We might think regional accents are uniquely human – after all, language is our species’ forte – but they’re not. A study published in Current Biology this month by researchers at the University of York and the University of Zurich shows not only that chimpanzees have different dialects depending on where they live, but they can also adopt the local “language” when they relocate.
So far, the most sophisticated animal language decoded by scientists is not from an ape, or even a primate. Scientists have deciphered the high-pitched squeaky alarm calls produced by prairie dogs, rodents native to America’s southwest, and found them to be extraordinarily specific – the alarm call they make when a person approaches their burrow changes depending on whether the trespasser is tall or short, fat or thin, and even on the colour of their shirt.
But what about chimpanzees, with whom we shared a common ancestor only five to seven million years ago? We have the same basic vocal anatomy as our primate cousins – lips, tongue, voice box, throat and lungs – but our exceptional vocal control allows us to warble operas or whisper secrets while chimpanzees are confined to hoots, grunts and screams.
Yet even with their restricted vocal palette, chimpanzees have special grunts or hoots for particular types of food. When seeing or eating apples, they’ll puff out a series of exhaled grunts. Biologists had hypothesised that the pitch and tone of those grunts reflected their level of excitement at seeing the apple rather than being the controlled vocal sounds we associate with human language.
In 2010, Simon Townsend from the University of Zurich and colleagues saw a prime opportunity to put that assumption to the test. Nine chimpanzees from the Beekse Bergen Safari Park in the Netherlands were being moved in with nine resident chimpanzees of the Edinburgh Zoo in Scotland. Before the move, the researchers recorded each group’s grunt for “apple”. They noted that the Dutch grunt was pitched much higher than the Scottish grunt.
Returning three years later, the researchers were surprised to find the Dutch immigrant chimpanzees’ grunt for “apple” had lowered in pitch and now sounded the same as their Scottish buddies. The team tested the Dutch chimp’s preference for apples, which hadn’t changed, showing the change in pitch really did reflect the animal’s adoption of the local accent.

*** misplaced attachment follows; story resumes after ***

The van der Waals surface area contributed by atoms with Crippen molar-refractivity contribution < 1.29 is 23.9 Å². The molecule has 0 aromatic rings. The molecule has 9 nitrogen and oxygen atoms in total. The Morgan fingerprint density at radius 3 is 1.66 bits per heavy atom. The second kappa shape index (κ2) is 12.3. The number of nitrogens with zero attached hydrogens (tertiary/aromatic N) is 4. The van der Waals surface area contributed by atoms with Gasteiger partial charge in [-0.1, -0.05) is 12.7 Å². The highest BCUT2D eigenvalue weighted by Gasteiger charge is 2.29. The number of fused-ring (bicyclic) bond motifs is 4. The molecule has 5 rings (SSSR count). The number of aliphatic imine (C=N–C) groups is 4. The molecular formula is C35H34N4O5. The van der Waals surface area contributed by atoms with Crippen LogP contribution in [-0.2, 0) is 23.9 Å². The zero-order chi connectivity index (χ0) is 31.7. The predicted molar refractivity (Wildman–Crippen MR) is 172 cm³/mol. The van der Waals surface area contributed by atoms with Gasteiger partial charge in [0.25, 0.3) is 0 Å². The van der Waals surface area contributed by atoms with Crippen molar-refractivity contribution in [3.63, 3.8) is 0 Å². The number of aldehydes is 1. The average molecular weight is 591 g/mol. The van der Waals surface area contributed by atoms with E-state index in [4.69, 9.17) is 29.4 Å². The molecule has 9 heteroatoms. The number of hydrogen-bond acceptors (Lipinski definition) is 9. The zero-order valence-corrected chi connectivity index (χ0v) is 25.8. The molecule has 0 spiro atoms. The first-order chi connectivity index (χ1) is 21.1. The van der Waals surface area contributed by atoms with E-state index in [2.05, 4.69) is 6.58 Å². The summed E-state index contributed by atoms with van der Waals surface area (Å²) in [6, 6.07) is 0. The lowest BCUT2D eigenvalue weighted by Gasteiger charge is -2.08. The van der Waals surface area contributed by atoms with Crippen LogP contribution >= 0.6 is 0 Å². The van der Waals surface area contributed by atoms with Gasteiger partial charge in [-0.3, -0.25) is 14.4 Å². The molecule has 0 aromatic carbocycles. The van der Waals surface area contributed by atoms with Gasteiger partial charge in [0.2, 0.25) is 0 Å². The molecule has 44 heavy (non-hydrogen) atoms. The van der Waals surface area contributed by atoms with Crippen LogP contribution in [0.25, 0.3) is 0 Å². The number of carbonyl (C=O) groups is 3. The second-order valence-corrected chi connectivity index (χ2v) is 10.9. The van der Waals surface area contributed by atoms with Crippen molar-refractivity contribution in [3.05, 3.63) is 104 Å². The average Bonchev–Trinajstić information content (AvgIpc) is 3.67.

“I think it’s a great study,” says Klaus Zuberbuehler, a cognitive psychologist and primate researcher at Scotland’s University of St Andrews. A degree of “vocal convergence” has been reported before in other primate species, he points out. Female Diana monkeys, found in West Africa, change their calls to match females from different social groups while “chatting” to each other. Marmosets and macaques can also match the pitch of their calls with different social groups. But Townsend’s study is the first to look at a call that refers to a specific object, Zuberbuehler says.
In the chimps, vocal convergence only happened after the two groups established strong social bonds – something that only happens with chimpanzees in captivity, Zuberbuehler adds. “I have never heard of a case where two groups fuse in the wild,” he says. “So this study also shows something about the behavioural flexibility of great apes, that they are capable of social behaviour beyond what's required in the wild.”
So why did the Dutch chimpanzees take on the Scottish accent, and not vice versa?
After the two groups merged, the dominant male to come out on top was a local Scottish chimpanzee, but the researchers suggest the immigrant group may have adopted the “words” of the local group in order to better fit in – a little like how a child starting a new school might pick up the local slang to stand out less.
Townsend is keen to nail down exactly why chimpanzees alter their language: “Is it so that they can be better understood? Or is it just to sound more similar to their friends?”
See also from Cosmos: Are we destined to be the apes of war?
Watch the video of prairie dogs and their complex calls.
Belinda Smith is a science and technology journalist in Melbourne, Australia.
Read science facts, not fiction...
There’s never been a more important time to explain the facts, cherish evidence-based knowledge and to showcase the latest scientific, technological and engineering breakthroughs. Cosmos is published by The Royal Institution of Australia, a charity dedicated to connecting people with the world of science. Financial contributions, however big or small, help us provide access to trusted science information at a time when the world needs it most. Please support us by making a donation or purchasing a subscription today.